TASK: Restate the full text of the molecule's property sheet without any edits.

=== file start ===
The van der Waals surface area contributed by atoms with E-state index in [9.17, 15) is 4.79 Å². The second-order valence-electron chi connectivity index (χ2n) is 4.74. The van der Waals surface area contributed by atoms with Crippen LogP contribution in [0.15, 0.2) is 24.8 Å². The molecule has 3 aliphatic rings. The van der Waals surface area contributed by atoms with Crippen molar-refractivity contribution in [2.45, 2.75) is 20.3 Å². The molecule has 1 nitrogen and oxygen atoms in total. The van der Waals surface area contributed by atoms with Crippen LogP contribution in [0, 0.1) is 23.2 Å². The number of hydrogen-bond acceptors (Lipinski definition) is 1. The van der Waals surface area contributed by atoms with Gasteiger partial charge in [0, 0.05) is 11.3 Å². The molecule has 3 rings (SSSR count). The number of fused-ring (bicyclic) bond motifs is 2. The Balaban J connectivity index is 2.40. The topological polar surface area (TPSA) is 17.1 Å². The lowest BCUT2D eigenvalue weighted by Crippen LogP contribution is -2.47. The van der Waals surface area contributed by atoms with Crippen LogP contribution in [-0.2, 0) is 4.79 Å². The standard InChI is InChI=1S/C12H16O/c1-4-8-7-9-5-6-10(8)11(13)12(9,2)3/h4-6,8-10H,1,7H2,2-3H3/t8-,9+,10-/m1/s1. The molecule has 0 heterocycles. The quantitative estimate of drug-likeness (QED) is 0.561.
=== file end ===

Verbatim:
The van der Waals surface area contributed by atoms with E-state index in [9.17, 15) is 4.79 Å². The second-order valence-electron chi connectivity index (χ2n) is 4.74. The van der Waals surface area contributed by atoms with Crippen LogP contribution in [0.15, 0.2) is 24.8 Å². The molecule has 3 aliphatic rings. The van der Waals surface area contributed by atoms with Crippen molar-refractivity contribution in [2.45, 2.75) is 20.3 Å². The molecule has 1 nitrogen and oxygen atoms in total. The van der Waals surface area contributed by atoms with Crippen LogP contribution in [0, 0.1) is 23.2 Å². The number of hydrogen-bond acceptors (Lipinski definition) is 1. The van der Waals surface area contributed by atoms with Gasteiger partial charge in [0, 0.05) is 11.3 Å². The molecule has 3 rings (SSSR count). The number of fused-ring (bicyclic) bond motifs is 2. The Balaban J connectivity index is 2.40. The topological polar surface area (TPSA) is 17.1 Å². The lowest BCUT2D eigenvalue weighted by Crippen LogP contribution is -2.47. The van der Waals surface area contributed by atoms with Crippen LogP contribution in [-0.2, 0) is 4.79 Å². The standard InChI is InChI=1S/C12H16O/c1-4-8-7-9-5-6-10(8)11(13)12(9,2)3/h4-6,8-10H,1,7H2,2-3H3/t8-,9+,10-/m1/s1. The molecule has 0 heterocycles. The quantitative estimate of drug-likeness (QED) is 0.561.